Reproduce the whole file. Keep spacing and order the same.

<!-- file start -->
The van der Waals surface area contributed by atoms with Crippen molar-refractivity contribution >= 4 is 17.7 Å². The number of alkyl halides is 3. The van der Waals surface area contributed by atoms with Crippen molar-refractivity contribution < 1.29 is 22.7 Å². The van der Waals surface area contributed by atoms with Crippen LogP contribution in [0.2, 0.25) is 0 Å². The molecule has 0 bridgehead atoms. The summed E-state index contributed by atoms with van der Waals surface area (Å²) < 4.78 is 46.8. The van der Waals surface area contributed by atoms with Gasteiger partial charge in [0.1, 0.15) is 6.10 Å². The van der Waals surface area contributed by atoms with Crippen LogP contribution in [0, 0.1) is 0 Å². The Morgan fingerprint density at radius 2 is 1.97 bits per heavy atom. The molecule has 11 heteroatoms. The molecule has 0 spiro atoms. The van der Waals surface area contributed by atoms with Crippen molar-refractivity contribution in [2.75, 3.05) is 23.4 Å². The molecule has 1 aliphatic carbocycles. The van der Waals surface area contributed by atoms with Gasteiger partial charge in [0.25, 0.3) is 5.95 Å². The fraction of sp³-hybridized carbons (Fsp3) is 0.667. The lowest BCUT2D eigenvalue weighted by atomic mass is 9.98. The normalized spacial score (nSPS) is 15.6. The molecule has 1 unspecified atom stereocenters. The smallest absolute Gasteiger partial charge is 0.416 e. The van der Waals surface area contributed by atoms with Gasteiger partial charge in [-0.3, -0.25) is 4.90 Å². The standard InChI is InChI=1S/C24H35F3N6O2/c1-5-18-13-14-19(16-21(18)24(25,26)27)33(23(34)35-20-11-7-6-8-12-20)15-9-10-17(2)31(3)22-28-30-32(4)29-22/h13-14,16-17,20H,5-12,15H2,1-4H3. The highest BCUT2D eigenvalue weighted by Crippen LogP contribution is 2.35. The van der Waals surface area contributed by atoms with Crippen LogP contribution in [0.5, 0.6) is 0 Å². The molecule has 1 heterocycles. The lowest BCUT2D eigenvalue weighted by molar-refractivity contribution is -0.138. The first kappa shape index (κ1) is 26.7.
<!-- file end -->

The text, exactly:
The van der Waals surface area contributed by atoms with Crippen molar-refractivity contribution >= 4 is 17.7 Å². The number of alkyl halides is 3. The van der Waals surface area contributed by atoms with Crippen molar-refractivity contribution < 1.29 is 22.7 Å². The van der Waals surface area contributed by atoms with Crippen LogP contribution in [0.2, 0.25) is 0 Å². The molecule has 0 bridgehead atoms. The summed E-state index contributed by atoms with van der Waals surface area (Å²) < 4.78 is 46.8. The van der Waals surface area contributed by atoms with Gasteiger partial charge in [0.1, 0.15) is 6.10 Å². The van der Waals surface area contributed by atoms with Crippen LogP contribution in [0, 0.1) is 0 Å². The Morgan fingerprint density at radius 2 is 1.97 bits per heavy atom. The molecule has 11 heteroatoms. The molecule has 0 spiro atoms. The van der Waals surface area contributed by atoms with Crippen molar-refractivity contribution in [2.75, 3.05) is 23.4 Å². The molecule has 1 aliphatic carbocycles. The van der Waals surface area contributed by atoms with Gasteiger partial charge in [0.25, 0.3) is 5.95 Å². The fraction of sp³-hybridized carbons (Fsp3) is 0.667. The lowest BCUT2D eigenvalue weighted by atomic mass is 9.98. The normalized spacial score (nSPS) is 15.6. The molecule has 1 unspecified atom stereocenters. The smallest absolute Gasteiger partial charge is 0.416 e. The van der Waals surface area contributed by atoms with Gasteiger partial charge in [-0.3, -0.25) is 4.90 Å². The standard InChI is InChI=1S/C24H35F3N6O2/c1-5-18-13-14-19(16-21(18)24(25,26)27)33(23(34)35-20-11-7-6-8-12-20)15-9-10-17(2)31(3)22-28-30-32(4)29-22/h13-14,16-17,20H,5-12,15H2,1-4H3. The highest BCUT2D eigenvalue weighted by Crippen LogP contribution is 2.35. The van der Waals surface area contributed by atoms with Crippen LogP contribution in [0.5, 0.6) is 0 Å². The molecule has 1 heterocycles. The lowest BCUT2D eigenvalue weighted by molar-refractivity contribution is -0.138. The first kappa shape index (κ1) is 26.7.